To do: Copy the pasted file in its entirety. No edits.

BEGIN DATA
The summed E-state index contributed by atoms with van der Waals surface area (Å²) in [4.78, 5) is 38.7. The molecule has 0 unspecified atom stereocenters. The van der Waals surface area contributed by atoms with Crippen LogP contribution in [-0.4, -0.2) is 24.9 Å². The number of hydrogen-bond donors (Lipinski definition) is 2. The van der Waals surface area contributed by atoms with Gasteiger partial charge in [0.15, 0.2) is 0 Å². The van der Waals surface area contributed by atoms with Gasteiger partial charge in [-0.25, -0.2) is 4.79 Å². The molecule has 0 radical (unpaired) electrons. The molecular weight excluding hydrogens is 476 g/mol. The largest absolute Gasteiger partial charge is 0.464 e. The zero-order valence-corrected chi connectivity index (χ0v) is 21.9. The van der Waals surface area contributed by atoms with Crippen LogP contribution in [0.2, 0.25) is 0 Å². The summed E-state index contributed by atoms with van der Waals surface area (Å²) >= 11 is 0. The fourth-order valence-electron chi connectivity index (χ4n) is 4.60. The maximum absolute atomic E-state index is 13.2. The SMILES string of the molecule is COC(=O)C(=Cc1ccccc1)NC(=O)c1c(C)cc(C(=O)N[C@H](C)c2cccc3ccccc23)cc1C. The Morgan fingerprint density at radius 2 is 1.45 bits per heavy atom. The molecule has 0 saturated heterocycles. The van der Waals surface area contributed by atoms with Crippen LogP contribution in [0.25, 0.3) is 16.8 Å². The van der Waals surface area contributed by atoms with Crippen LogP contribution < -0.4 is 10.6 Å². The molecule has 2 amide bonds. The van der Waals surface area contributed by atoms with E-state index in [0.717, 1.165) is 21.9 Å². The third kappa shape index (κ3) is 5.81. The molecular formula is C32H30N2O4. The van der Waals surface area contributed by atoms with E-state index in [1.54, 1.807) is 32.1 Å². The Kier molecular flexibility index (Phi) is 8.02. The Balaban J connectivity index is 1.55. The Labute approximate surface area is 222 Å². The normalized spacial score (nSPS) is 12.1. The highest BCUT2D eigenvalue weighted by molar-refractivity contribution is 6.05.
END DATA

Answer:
The summed E-state index contributed by atoms with van der Waals surface area (Å²) in [4.78, 5) is 38.7. The molecule has 0 unspecified atom stereocenters. The van der Waals surface area contributed by atoms with Crippen LogP contribution in [-0.4, -0.2) is 24.9 Å². The number of hydrogen-bond donors (Lipinski definition) is 2. The van der Waals surface area contributed by atoms with Gasteiger partial charge in [0.15, 0.2) is 0 Å². The van der Waals surface area contributed by atoms with Gasteiger partial charge in [-0.25, -0.2) is 4.79 Å². The molecule has 0 radical (unpaired) electrons. The molecular weight excluding hydrogens is 476 g/mol. The largest absolute Gasteiger partial charge is 0.464 e. The zero-order valence-corrected chi connectivity index (χ0v) is 21.9. The van der Waals surface area contributed by atoms with Crippen LogP contribution in [0.2, 0.25) is 0 Å². The summed E-state index contributed by atoms with van der Waals surface area (Å²) >= 11 is 0. The fourth-order valence-electron chi connectivity index (χ4n) is 4.60. The maximum absolute atomic E-state index is 13.2. The SMILES string of the molecule is COC(=O)C(=Cc1ccccc1)NC(=O)c1c(C)cc(C(=O)N[C@H](C)c2cccc3ccccc23)cc1C. The Morgan fingerprint density at radius 2 is 1.45 bits per heavy atom. The molecule has 0 saturated heterocycles. The van der Waals surface area contributed by atoms with Crippen LogP contribution in [0.25, 0.3) is 16.8 Å². The van der Waals surface area contributed by atoms with Crippen LogP contribution < -0.4 is 10.6 Å². The molecule has 2 amide bonds. The van der Waals surface area contributed by atoms with E-state index in [0.717, 1.165) is 21.9 Å². The third kappa shape index (κ3) is 5.81. The molecular formula is C32H30N2O4. The van der Waals surface area contributed by atoms with E-state index in [1.54, 1.807) is 32.1 Å². The Kier molecular flexibility index (Phi) is 8.02. The Balaban J connectivity index is 1.55. The Labute approximate surface area is 222 Å². The normalized spacial score (nSPS) is 12.1. The highest BCUT2D eigenvalue weighted by molar-refractivity contribution is 6.05.